Constraining the inner density slope of massive galaxy clusters

He, Qiuhan; Li, Hongyu; Li, Ran; Frenk, Carlos S.; Schaller, Matthieu; Barnes, David; Bahé, Yannick; Kay, Scott T.; Gao, Liang; Dalla Vecchia, Claudio
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Monthly Notices of the Royal Astronomical Society

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We determine the inner density profiles of massive galaxy clusters (M200 > 5 × 1014 M☉) in the Cluster-EAGLE (C-EAGLE) hydrodynamic simulations, and investigate whether the dark matter density profiles can be correctly estimated from a combination of mock stellar kinematical and gravitational lensing data. From fitting mock stellar kinematics and lensing data generated from the simulations, we find that the inner density slopes of both the total and the dark matter mass distributions can be inferred reasonably well. We compare the density slopes of C-EAGLE clusters with those derived by Newman et al. for seven massive galaxy clusters in the local Universe. We find that the asymptotic best-fitting inner slopes of 'generalized' Navarro─Frenk─White (gNFW) profiles, γgNFW, of the dark matter haloes of the C-EAGLE clusters are significantly steeper than those inferred by Newman et al. However, the mean mass-weighted dark matter density slopes of the simulated clusters are in good agreement with the Newman et al. estimates. We also find that the estimate of γgNFW is very sensitive to the constraints from weak lensing measurements in the outer parts of the cluster and a bias can lead to an underestimate of γgNFW.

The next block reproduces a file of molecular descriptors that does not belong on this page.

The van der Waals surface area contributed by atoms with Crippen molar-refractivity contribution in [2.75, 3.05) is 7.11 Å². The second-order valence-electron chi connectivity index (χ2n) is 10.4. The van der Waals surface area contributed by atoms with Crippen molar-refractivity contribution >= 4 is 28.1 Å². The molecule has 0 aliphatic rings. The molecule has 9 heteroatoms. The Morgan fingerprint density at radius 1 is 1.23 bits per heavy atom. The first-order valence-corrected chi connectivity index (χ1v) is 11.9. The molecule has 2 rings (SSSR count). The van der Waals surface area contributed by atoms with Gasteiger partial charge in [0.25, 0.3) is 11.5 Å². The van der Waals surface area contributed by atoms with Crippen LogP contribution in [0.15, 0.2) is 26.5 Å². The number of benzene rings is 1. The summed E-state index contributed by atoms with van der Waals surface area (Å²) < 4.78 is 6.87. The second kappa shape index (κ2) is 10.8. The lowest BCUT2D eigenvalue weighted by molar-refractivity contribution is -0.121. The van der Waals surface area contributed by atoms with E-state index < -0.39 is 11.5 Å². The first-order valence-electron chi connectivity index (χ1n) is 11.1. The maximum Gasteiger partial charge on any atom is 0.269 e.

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How galaxies formed and evolved through cosmic time is one of the key questions of modern astronomy and astrophysics. Cosmological time- and length-scales are so large that the evolution of individual galaxies cannot be directly observed. Only through numerical simulations can one follow the emergence of cosmic structures within the current

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